Climate change Madagascar experienced a famine for the first time as a result of climate change, not conflict

The drought in the southern part of the island is the worst in forty years, and the food supply of 1.14 million people is estimated to be precarious.

Indian in the ocean Madagascar is facing a severe famine. The southern part of the island nation is plagued by the worst drought in decades.

According to the World Food Program (WFP), some 1.14 million food security is under threat and about 400,000 people are at risk of starvation.

For the first time, the reason is only climate change, say the authors of the crisis Time, Washington Post and the news agency AFP.

Mere Climate change as a cause of famine is exceptional.

Nowadays, food security is most often undermined by unrest or political decisions. This is the case, for example, with internal conflict-torn Ethiopian Tigray or, in addition to a pandemic, in the fight against the effects of aliens, In UN-sanctioned North Korea.

Madagascar has the worst drought since 1981 and increased hurricanes and sandstorms have been linked to a changing climate. The rainy season has brought less water than average for five years now.

First the famine caused by climate change will hardly be the last.

“What is being seen now in southern Madagascar is just the tip of the iceberg. We can expect the same in Angola and northern Mozambique, ”WFP Regional Director for Southern Africa Lola Castro tells the Washington Post.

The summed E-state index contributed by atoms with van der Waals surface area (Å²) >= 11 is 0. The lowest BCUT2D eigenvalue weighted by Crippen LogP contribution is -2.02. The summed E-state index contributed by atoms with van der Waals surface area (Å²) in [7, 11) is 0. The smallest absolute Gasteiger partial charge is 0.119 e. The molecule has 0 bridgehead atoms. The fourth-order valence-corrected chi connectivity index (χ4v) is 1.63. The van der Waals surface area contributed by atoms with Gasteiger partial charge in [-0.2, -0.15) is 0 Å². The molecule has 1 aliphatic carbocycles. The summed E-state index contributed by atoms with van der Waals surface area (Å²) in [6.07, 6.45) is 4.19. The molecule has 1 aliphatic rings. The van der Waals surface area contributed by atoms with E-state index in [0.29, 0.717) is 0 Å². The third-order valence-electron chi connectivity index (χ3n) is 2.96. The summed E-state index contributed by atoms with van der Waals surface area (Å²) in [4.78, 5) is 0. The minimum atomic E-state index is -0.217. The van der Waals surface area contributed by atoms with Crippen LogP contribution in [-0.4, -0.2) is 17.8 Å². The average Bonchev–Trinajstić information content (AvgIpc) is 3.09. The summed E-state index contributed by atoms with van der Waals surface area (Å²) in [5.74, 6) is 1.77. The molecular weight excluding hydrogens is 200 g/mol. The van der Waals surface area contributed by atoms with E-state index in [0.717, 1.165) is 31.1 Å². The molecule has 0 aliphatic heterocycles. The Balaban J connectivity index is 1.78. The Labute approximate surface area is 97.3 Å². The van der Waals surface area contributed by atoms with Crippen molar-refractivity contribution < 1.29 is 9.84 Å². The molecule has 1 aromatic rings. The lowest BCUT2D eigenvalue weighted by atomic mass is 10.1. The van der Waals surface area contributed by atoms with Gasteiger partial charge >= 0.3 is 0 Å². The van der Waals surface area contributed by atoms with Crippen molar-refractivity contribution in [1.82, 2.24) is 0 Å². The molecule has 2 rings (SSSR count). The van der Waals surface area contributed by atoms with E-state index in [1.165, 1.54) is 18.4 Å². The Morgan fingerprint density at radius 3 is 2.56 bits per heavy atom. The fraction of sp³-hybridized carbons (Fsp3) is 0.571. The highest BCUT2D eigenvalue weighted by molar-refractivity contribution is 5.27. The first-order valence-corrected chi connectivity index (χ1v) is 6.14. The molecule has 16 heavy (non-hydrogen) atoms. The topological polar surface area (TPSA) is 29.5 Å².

According to Castro, similar events will first be seen as small concentrations and then more broadly. He tells the Washington Post that the problem should not be underestimated, nor should responsibility.

“These people were not involved in accelerating climate change,” Castro says, referring to residents of southern Madagascar.

Commented on Time magazine by the climate agency in Africa Landry Ninteretse also recalls that crises in Africa will be reflected elsewhere.

“This is going to affect not only Africa, but also Europe, Asia and America as people look for safer places to live,” Ninteretse told Timelle.

Read more: More than a million people threaten famine in drought-stricken Madagascar, people eat termites and clay to survive



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